As part of an interim charge to study freshwater loss in Texas, the House Natural Resources Committee is expected to meet this fall to examine aquifer storage and recovery (ASR) as a water storage method that could prevent loss to evaporation. ASR involves collecting water during wet periods and storing it underground in an aquifer from which it can be drawn during periods of peak demand.
According to the Texas Water Development Board, about 7.2 million acre-feet of water currently stored in surface water reservoirs evaporates in an average year. While surface reservoirs continue to feature prominently in the recently adopted 2017 state water plan, many consider ASR to have several advantages over reservoirs that justify its expanded use. In addition to resisting water loss through evaporation, ASR does not involve the acquisition and flooding of land above ground, which can be expensive and result in destruction of wildlife habitat and private property.
Although a few Texas municipalities have used ASR for a number of years, some say a principal challenge to more widespread implementation of it is a legal and regulatory framework for water policy that is not well adapted to the technology. In 2015, the 84th Legislature enacted HB 655 by Larson, which resulted in several changes to the way ASR is regulated. The bill specified how ASR facilities must account for the water they inject and recover and the role of groundwater conservation districts in such projects. The new law establishes the same regulatory framework for all ASR projects, whether the source of the stored water is groundwater, surface water, or treated wastewater. The new law also prescribes measures designed to protect water quality in the receiving aquifer and modifies the requirement that water meet drinking water standards before being injected.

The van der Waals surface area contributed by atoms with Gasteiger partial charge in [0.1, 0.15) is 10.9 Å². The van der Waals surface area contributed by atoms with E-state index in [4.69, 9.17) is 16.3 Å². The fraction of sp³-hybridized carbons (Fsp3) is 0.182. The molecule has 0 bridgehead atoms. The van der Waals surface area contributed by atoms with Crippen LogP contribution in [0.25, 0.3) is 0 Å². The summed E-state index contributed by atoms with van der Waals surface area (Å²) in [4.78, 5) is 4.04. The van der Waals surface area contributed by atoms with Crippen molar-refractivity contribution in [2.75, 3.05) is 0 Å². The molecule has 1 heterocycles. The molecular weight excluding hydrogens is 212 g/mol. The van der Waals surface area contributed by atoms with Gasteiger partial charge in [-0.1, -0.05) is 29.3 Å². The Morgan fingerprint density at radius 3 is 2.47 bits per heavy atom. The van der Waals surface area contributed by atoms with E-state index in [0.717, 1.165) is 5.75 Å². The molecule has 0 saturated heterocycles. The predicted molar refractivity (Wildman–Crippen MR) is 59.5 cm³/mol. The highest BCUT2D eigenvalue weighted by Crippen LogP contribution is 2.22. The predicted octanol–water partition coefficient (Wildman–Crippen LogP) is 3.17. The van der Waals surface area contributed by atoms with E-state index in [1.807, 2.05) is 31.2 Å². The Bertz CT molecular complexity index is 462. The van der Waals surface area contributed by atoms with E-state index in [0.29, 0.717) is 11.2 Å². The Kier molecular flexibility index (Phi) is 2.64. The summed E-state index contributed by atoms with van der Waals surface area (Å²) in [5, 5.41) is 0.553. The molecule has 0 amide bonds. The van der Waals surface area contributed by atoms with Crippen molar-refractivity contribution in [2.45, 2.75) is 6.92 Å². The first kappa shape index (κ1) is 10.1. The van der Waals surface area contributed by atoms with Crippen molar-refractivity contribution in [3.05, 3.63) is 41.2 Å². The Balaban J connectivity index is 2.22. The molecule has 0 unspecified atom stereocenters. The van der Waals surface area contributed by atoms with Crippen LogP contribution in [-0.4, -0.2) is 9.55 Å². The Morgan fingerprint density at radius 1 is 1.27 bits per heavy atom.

Learn more about ASR in Texas in the House Research Organization’s focus report, Addressing water needs using aquifer storage and recovery.
The Texas attorney general said in a June 20 opinion that the education commissioner has authority to take possession of property of a charter school that is no longer in operation and that a court likely would conclude that such property was not “unappropriated public domain” belonging to the Permanent School Fund. The Texas Education Agency (TEA) had requested the opinion to address questions about the legal status and disposition of such property amid an increase in charter school revocations.
Education Code, sec. 12.128(c) requires the education commissioner to take possession and assume control of the property of a charter school that ceases to operate and to supervise the disposition of the property according to the law. Sec. 43.001(a)(2) states that all land recovered by the state by suit or otherwise is considered unappropriated public domain belonging to the Permanent School Fund.
The attorney general wrote that because the Legislature had “expressly set aside the returned public property” as subject to the control and disposition of the education commissioner, it likely was not unappropriated public domain for the Permanent School Fund. The opinion did not address ownership of any particular property, stating that to do so would involve the evaluation of questions of fact.